As bad as the title, and much longer. Willard Fillmore (Norm MacDonald) has the misfortune to work for slave driver Miss Crock (Elaine Stritch, in what must be the low point of an estimable career on stage and screen), the stingiest pastry billionaire in
Pittsburgh. She won't even buy Willard a new uniform, and gives him one of her own mince pies for Christmas. Worse still, Willard overhears Miss Crock and her trusted business associate Chip Oswald (Sherman Hemsley) planning to fire him. So Willard and his moron pal Rusty Hayes (Dave Chapelle)
cook up a plan to kidnap Miss Crock's beloved dog, Muffin, and hold him for ransom. The plan is, of course, an unmitigated disaster. Muffin escapes and runs home. Miss Crock assumes Willard has been kidnapped and, naturally, has no intention of ransoming him. Gravel-voiced detective Dewey
(Daniel Benzali) couldn't find the right tree to bark up if it fell on him, and Willard and Hayes' attempts to salvage the ever-worsening situation are predictably ineffectual, especially after Hawaii Five-0-obssessed morgue attendant Grover Cleaver (Danny DeVito) is added to the mix.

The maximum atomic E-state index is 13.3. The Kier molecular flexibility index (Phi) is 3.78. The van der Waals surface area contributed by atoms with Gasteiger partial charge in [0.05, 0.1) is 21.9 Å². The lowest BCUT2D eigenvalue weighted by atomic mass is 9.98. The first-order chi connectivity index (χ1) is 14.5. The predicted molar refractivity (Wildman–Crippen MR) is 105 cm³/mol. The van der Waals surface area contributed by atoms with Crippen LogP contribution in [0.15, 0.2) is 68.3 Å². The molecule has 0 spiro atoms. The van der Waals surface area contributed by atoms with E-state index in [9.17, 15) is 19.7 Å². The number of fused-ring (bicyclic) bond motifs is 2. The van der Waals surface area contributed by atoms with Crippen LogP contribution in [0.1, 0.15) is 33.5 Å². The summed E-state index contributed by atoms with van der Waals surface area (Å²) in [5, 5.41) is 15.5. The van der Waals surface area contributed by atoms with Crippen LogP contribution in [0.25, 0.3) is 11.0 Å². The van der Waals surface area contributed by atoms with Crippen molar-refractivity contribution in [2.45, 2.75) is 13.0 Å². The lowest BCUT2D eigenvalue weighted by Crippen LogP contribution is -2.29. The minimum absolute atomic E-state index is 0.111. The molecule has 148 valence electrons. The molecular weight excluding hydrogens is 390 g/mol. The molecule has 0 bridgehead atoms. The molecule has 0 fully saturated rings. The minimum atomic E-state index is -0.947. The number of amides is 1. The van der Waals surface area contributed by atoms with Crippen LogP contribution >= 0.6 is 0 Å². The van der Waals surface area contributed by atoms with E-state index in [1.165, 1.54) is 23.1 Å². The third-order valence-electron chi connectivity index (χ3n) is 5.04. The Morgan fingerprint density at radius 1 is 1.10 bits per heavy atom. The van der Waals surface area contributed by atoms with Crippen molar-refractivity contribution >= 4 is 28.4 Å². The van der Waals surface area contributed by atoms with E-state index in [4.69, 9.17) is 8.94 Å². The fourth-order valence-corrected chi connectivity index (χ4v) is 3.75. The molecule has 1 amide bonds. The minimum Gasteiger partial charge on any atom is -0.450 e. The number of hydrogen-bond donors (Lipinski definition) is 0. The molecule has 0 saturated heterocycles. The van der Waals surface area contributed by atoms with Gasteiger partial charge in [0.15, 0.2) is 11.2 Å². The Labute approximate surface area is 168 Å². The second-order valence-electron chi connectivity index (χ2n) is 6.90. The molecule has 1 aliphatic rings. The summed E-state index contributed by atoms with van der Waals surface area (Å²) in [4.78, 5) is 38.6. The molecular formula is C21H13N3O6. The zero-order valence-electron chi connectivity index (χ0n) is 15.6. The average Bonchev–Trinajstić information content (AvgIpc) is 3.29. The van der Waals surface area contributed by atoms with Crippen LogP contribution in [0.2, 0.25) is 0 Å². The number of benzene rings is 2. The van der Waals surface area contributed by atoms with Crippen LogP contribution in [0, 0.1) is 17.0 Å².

Written and directed by Scott Alexander and Larry Karaszewski, who scripted ED WOOD and THE PEOPLE VS. LARRY FLYNT, this idiotic mess of a movie is a discredit to all involved it doesn't even have the decency to be horrifyingly funny, unless you're tickled by the fact that the main
characters have names sounding like dead presidents, or by such sights as MacDonald's hairy back or Hemsley in an itsy-bitsy, teeny-weeny swimsuit.
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- Released: 2000
- Rating: PG-13
- Review: As bad as the title, and much longer. Willard Fillmore (Norm MacDonald) has the misfortune to work for slave driver Miss Crock (Elaine Stritch, in what must be the low point of an estimable career on stage and screen), the stingiest pastry billionaire in… (more)
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